Genesis 5:1

This is the book of the generations of Adam. In the day that God created man, in the likeness of God made he him;
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Augustine of Hippo

AD 430
The reason for this break in the narrative [in the description of the genealogies to the flood] was, I take it, that the writer, as though bidden by God, was unwilling to have the beginning of world chronology reckoned from the earthly city (that is, from the generation of Cain), and so he deliberately went back to Adam for a new beginning. If we ask why this return to recapitulate was made immediately after mentioning Seth’s son, the man who hoped to call upon the name of the Lord God, the answer must be that this was the proper way to present the two cities. The one begins and ends with a murderer, for Lamech, too, as he admitted to his two wives, was a murderer. The other city begins with the man who hoped to call upon the name of the Lord God, for the invocation of God is the whole and the highest preoccupation of the city of God during its pilgrimage in this world. It is symbolized in the one “man” (Enosh) born of the “resurrection” (Seth) of the man who was slain (Abel). That one man in fact is a symbol of the unity of the whole heavenly city, which is not yet in the fullness that it is destined to reach and which is adumbrated in this prophetic figure.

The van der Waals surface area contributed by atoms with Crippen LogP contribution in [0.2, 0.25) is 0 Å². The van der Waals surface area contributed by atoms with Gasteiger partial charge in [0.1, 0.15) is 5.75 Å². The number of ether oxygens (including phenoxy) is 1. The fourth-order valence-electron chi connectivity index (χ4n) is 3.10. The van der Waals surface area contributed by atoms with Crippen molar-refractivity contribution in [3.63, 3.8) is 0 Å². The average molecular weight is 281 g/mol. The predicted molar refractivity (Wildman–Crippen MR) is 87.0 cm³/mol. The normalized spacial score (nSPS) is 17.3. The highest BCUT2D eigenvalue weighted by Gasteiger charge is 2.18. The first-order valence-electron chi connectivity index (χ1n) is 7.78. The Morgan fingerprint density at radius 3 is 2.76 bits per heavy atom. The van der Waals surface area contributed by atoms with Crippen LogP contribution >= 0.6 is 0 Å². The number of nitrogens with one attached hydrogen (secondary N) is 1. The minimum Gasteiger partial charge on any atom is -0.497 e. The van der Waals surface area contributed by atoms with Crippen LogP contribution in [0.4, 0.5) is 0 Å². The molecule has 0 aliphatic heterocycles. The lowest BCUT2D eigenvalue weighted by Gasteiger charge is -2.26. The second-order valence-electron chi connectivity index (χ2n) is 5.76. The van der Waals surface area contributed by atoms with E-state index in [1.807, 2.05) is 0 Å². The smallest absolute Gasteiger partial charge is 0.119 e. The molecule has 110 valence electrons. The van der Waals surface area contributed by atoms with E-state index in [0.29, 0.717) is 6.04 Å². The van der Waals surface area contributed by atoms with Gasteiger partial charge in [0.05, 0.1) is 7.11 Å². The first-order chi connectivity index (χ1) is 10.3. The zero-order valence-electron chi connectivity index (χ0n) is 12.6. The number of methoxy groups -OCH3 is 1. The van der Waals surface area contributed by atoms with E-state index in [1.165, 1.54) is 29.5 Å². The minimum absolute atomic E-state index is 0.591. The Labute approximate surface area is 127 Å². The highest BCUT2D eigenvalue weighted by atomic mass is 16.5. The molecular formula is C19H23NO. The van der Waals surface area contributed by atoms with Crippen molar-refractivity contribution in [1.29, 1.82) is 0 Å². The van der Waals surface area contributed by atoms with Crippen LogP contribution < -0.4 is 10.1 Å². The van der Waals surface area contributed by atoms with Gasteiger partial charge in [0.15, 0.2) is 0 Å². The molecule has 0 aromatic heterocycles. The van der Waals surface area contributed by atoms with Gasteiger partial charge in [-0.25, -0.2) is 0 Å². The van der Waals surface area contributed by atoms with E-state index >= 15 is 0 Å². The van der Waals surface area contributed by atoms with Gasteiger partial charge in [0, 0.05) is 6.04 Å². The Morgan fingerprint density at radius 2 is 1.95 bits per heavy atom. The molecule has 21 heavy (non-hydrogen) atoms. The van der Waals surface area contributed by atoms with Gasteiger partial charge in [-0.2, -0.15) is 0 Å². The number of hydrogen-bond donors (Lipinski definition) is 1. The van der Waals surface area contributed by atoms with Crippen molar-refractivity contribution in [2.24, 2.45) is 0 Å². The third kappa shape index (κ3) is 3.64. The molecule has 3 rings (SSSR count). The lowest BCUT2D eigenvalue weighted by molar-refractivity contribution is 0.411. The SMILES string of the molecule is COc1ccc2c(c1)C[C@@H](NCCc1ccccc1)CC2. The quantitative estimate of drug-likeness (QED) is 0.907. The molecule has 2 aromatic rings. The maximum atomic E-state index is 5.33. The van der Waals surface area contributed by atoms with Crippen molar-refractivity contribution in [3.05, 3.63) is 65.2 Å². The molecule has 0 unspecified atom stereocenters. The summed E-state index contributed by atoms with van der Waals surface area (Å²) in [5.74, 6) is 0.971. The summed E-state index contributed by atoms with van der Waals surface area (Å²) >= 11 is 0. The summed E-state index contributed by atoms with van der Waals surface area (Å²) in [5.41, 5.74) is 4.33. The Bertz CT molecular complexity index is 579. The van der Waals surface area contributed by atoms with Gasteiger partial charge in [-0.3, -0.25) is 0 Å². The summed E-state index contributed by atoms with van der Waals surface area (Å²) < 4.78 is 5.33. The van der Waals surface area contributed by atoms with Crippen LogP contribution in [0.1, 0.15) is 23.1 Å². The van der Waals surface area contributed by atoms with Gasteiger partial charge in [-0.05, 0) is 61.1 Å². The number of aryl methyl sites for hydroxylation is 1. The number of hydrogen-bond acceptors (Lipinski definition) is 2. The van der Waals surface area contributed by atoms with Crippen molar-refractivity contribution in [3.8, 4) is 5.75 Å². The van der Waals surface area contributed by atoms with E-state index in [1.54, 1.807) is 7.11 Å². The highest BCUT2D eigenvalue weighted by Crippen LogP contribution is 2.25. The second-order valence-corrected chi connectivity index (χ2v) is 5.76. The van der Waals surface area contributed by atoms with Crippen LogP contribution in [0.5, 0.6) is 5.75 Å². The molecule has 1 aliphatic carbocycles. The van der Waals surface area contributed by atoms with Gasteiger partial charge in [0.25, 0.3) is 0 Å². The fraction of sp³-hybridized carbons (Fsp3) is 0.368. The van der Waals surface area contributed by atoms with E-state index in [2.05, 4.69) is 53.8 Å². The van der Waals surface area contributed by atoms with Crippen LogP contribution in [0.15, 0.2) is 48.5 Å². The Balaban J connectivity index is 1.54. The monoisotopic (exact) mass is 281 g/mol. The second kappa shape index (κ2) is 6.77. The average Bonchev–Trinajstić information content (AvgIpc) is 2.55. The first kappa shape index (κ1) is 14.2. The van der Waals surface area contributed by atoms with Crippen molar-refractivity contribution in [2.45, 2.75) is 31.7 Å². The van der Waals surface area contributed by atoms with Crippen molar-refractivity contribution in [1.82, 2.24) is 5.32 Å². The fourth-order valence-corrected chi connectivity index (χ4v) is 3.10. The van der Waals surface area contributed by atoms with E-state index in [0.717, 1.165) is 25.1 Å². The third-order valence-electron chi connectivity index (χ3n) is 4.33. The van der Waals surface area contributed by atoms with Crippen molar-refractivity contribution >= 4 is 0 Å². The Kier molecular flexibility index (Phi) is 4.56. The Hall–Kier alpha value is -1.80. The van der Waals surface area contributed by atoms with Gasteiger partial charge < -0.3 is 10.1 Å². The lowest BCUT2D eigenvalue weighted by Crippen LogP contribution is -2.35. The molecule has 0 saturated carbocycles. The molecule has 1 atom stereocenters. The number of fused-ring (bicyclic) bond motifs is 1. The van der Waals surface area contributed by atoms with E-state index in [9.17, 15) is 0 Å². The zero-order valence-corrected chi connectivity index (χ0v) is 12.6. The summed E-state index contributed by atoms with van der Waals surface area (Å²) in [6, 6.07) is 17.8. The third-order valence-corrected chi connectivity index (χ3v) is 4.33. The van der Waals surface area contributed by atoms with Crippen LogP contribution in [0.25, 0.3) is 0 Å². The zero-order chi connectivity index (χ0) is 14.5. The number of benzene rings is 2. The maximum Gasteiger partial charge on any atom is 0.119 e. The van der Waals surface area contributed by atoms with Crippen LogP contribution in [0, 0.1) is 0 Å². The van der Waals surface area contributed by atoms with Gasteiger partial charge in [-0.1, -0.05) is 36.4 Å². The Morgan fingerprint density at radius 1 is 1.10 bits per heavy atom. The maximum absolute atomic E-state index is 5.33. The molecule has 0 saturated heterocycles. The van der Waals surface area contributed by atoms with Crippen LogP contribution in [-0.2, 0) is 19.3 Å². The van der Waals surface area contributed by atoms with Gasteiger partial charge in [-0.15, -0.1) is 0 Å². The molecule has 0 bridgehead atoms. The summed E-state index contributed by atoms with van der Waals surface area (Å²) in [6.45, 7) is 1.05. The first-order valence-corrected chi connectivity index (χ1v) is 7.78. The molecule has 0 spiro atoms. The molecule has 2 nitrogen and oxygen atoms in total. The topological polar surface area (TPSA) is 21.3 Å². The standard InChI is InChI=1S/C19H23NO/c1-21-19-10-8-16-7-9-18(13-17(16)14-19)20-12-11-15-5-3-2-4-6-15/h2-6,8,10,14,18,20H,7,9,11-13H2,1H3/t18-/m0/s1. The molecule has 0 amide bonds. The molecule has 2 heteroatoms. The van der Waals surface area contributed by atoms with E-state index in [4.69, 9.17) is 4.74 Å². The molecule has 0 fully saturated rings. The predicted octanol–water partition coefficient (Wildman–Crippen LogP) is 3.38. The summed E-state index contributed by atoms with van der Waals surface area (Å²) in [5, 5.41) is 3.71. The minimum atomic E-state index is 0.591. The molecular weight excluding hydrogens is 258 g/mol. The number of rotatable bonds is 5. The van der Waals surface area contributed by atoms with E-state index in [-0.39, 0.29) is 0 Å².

Knowing this first, that no prophecy of the scripture is of any private interpretation - 2 Peter 1:20

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